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Journal Article

Citation

Chae JH, Piedmont RL, Estadt BK, Wicks RJ. J. Pers. Assess. 1995; 65(3): 468-485.

Affiliation

Loyola College, Columbia, MD 21045, USA.

Copyright

(Copyright © 1995, Society for Personality Assessment, Publisher Informa - Taylor and Francis Group)

DOI

10.1207/s15327752jpa6503_7

PMID

16367710

Abstract

The purpose of this study was both to determine if the Impostor Phenomenon (IP) can be reliably and validly assessed in a Korean context and if so, evaluate the construct within the context of Jungian typology and the 5-factor model of personality. A sample of 654 Korean men and women were selected from 4 major Korean cities and administered the Clance Impostor Phenomenon Scale (CIPS; Clance & Imes, 1978) along with the Myers-Briggs Type Indicator (MBTI, Form G; Myers & McCaulley, 1985) and NEO Personality Inventory-Revised (NEO-PI-R; Costa & McCrae, 1992). Results indicated that the CIPS was very reliable, and the pattern of correlates suggested impostors to be introverted types on the MBTI. Results with the NEO-PI-R showed impostors to be very high on neuroticism and low on conscientiousness. This pattern of correlates is similar to other performance-inhibiting constructs such as fear of success and fear of failure. It was argued that IP be construed more as a motivational style than as a distinct clinical syndrome. The IP seems to be less pervasive in Korea than America and these cross-cultural implications were discussed.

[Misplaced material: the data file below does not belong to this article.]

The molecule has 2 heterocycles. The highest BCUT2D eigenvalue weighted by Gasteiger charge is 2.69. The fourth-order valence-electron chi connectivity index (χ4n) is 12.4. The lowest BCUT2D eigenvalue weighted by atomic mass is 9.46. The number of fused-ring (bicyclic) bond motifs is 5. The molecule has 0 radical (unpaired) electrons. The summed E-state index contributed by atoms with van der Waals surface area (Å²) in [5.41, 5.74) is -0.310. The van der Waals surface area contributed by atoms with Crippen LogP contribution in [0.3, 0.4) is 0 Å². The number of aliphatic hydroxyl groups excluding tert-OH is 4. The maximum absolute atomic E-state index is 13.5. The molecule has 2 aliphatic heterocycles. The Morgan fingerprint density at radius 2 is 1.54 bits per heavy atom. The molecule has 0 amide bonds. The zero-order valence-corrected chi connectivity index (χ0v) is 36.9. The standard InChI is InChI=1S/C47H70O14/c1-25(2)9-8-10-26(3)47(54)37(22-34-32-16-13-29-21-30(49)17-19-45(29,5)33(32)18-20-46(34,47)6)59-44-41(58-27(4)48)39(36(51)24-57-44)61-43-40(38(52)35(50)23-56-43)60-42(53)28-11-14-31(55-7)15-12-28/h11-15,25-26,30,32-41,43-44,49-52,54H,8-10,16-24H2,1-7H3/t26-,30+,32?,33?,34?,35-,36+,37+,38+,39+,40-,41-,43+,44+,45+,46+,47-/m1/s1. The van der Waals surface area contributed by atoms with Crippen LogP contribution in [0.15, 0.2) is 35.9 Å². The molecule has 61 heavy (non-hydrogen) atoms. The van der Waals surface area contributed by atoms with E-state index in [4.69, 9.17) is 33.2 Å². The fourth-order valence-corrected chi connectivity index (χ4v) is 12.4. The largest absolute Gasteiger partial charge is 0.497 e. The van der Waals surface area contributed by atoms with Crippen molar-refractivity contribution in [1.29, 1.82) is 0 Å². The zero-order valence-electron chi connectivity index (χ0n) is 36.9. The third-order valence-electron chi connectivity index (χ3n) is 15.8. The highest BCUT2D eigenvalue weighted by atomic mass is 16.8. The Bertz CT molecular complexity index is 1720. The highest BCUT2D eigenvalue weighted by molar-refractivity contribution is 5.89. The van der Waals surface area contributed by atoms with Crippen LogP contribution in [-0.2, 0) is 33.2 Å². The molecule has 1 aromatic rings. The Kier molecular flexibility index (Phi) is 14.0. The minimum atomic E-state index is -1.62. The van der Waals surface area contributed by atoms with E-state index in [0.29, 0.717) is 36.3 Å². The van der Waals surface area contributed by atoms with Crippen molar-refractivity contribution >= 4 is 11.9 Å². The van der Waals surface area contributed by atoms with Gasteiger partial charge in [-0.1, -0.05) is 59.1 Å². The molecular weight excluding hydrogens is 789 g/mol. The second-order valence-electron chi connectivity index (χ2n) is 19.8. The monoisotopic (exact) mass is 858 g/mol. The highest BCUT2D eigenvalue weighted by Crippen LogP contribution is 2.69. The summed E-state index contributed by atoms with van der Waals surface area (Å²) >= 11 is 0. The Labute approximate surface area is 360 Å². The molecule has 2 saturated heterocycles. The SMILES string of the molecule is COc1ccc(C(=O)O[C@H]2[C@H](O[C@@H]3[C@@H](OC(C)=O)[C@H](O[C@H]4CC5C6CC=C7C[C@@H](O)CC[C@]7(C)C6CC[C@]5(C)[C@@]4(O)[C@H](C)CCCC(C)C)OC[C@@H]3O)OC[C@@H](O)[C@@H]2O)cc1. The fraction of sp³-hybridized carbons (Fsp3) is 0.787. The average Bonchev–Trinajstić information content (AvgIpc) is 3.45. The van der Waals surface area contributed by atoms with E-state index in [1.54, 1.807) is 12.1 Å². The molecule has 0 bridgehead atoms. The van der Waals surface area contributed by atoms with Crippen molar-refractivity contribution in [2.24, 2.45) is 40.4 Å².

Language: en

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